"A child's learning is the funtion more of the characteristics of his classmates than those of the teacher." James Coleman, 1972

Saturday, June 24, 2006

Who Is Doing the Choosing of School Choice?

Clint Bolick, President and Chief Counsel for one of the lead school privatization outfits, editorializes, nay, rhapsodizes this week in the the Wall Street Journal on all the recent strides made by the school voucher crowd. Missing from the success stories, however, are the historically-reliable opinion polls that continue to show Americans opposed to school vouchers that take money away from public schools. Not mentioned, either, is the smackdown of the J. Bush voucher plan by the Florida Supreme Court, a decision that promises to end Jeb's reign with a whimper, rather than a bang. Or how about the big plan in Ohio, where only a handful of parents signed on for vouchers (and many of those were religious school parents looking to avoid tuition payments).

What Bolick shows in his op-ed is the same kind of feeble imagination and limited either-or thinking that school privatizers are known for, those who are either legally on the payroll at ED or those who are getting their government funds in more creative ways. These binary thinkers present their two options, and that’s it: 1) continue to support the failing urban schools, or, 2) support vouchers. There is a new implication to their false dichotomy, however: if you don’t choose the voucher solution, that makes you an uncaring racist who is willing to leave these children behind in failing schools. Remember the “bigotry of low expectations” of those who do not support NCLB?” Same deal:
For Democrats who truly believe in social justice, that presents a terrible dilemma: Either forcing children to remain in schools where they have little prospect for a bright future, or enlisting private schools in a rescue mission. Democrats are increasingly unwilling to forsake the neediest children.

Forsaking the neediest children is, of course, exactly what school privatization does, but it does so by forsaking the children and the families of these children who are told, essentially, that they are not worth the effort to make their communities and schools better. By shutting down their schools, they are told that their communities are not worth saving and their school choice is to be limited to a voucher that will only buy them a seat in a marginal private school or in a church school—regardless of their religious beliefs.

Bolick would have something else added to the message to the urban poor: not only is the government going to give up on addressing poverty, crime, and lack of opportunity in your community, but the government is going to pay corporations with tax credits to put their names on the vouchers that you will receive to buy a marginal education for your children, one for which there is no evidence of being any better than the one you are leaving.

If Mr. Bolick and his faux bleeding heart corporationist friends at the Wall Street Journal are really interested in the “neediest children,” they would be willing to encourage public tax credits for corporations who do the public good, rather than using public dollars to pay corporations to shut off the civic life blood that the public schools have historically provided (at least in communites that we have not given up on).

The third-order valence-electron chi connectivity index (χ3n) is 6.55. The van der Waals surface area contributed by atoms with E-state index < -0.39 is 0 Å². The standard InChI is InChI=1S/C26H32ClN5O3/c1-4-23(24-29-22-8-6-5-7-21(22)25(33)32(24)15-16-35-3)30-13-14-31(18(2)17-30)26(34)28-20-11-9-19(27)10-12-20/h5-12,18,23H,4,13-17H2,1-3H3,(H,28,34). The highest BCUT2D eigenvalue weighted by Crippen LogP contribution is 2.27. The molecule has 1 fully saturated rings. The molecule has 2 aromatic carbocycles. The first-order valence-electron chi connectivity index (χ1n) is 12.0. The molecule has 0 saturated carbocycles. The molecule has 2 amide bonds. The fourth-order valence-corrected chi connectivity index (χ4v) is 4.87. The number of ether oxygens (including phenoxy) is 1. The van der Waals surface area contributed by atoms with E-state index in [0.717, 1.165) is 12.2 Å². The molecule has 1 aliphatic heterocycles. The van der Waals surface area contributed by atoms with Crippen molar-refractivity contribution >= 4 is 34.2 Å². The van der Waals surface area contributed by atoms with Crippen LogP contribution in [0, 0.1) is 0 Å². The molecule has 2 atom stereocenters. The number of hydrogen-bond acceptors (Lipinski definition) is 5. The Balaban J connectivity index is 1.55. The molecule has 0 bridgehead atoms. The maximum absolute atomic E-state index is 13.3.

Mr. Bolick, check out what is going on in the poor schools of Chattanooga, Tennessee, as reported by John Merrow this week. This is a great example of business, private foundations, and the government sitting down at the same table to figure out how to save their schools and the children and teachers that comprise them. It would seem from Mr. Bolick’s proposals, however, that he prefers de-enterprise zones rather than offering enterprising incentives for corporations to help end failure and poverty in urban centers (very good business for corporations, by the way).

Bolick does offer a bit of news with his rhapsody, and it relates directly to the final solution that the privatizers have had in mind ever since NCLB was crafted to assure the failure of public schools, offered here in apocalyptic tones:
For children in chronically failing schools, the day of reckoning is fast approaching: Legislation to add private school options to NCLB will be introduced next month. Democrats who supported private school relief for Katrina children to alleviate a disaster will be forced to confront the reality that New Orleans schools were in crisis long before the hurricane appeared--and so are millions of other children in inner cities across the nation.

I strongly suspect that Bolick knows that the proposal to add vouchers to NCLB is destined to be DOA, especially when it is not at all clear if NCLB will even survive the reauthorization debate. The likely failure of vouchers, if proposed, however, will be accompanied by efforts to negotiate for the real option that the privatizers are pushing— and that, of course, is the charter option as the transition phase to privatization. There has yet to be conceived a more underhanded way to shrink the influence of elected school boards and the rights of teachers and parent groups. Once those are gone, and control is essentially placed in the hands of administrator/managers, then Whittle, Inc. and White Hat, Inc. will be ready for the next phase.

Whether our distracted and uncaring Congressmen will notice the obvious manipulation, I would not bet on it without an outpouring of support for public schools from constituents. After all, the lead-up to Iraq provides plenty of evidence they weren't even reading the papers, then. The manipulation to shut down public education will take some educating by all those who care enough to act to preserve the public schools, thus preserving the possibility of preserving and renewing the Republic.

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